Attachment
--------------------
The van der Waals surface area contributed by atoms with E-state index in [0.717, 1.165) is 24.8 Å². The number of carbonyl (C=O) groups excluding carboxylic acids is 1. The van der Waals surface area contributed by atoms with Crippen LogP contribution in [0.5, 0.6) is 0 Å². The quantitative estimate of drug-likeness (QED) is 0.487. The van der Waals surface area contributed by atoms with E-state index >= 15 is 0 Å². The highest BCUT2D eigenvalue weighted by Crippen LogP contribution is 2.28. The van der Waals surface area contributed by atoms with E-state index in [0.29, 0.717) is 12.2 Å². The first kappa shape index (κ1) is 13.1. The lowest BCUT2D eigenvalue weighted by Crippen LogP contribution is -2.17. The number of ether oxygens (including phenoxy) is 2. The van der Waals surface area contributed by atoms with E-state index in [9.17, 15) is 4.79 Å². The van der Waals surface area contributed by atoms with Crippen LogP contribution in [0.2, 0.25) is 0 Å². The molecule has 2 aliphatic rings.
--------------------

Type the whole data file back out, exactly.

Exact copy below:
The van der Waals surface area contributed by atoms with E-state index in [0.717, 1.165) is 24.8 Å². The number of carbonyl (C=O) groups excluding carboxylic acids is 1. The van der Waals surface area contributed by atoms with Crippen LogP contribution in [0.5, 0.6) is 0 Å². The quantitative estimate of drug-likeness (QED) is 0.487. The van der Waals surface area contributed by atoms with E-state index >= 15 is 0 Å². The highest BCUT2D eigenvalue weighted by Crippen LogP contribution is 2.28. The van der Waals surface area contributed by atoms with E-state index in [0.29, 0.717) is 12.2 Å². The first kappa shape index (κ1) is 13.1. The lowest BCUT2D eigenvalue weighted by Crippen LogP contribution is -2.17. The number of ether oxygens (including phenoxy) is 2. The van der Waals surface area contributed by atoms with E-state index in [9.17, 15) is 4.79 Å². The van der Waals surface area contributed by atoms with Crippen LogP contribution in [0.2, 0.25) is 0 Å². The molecule has 2 aliphatic rings.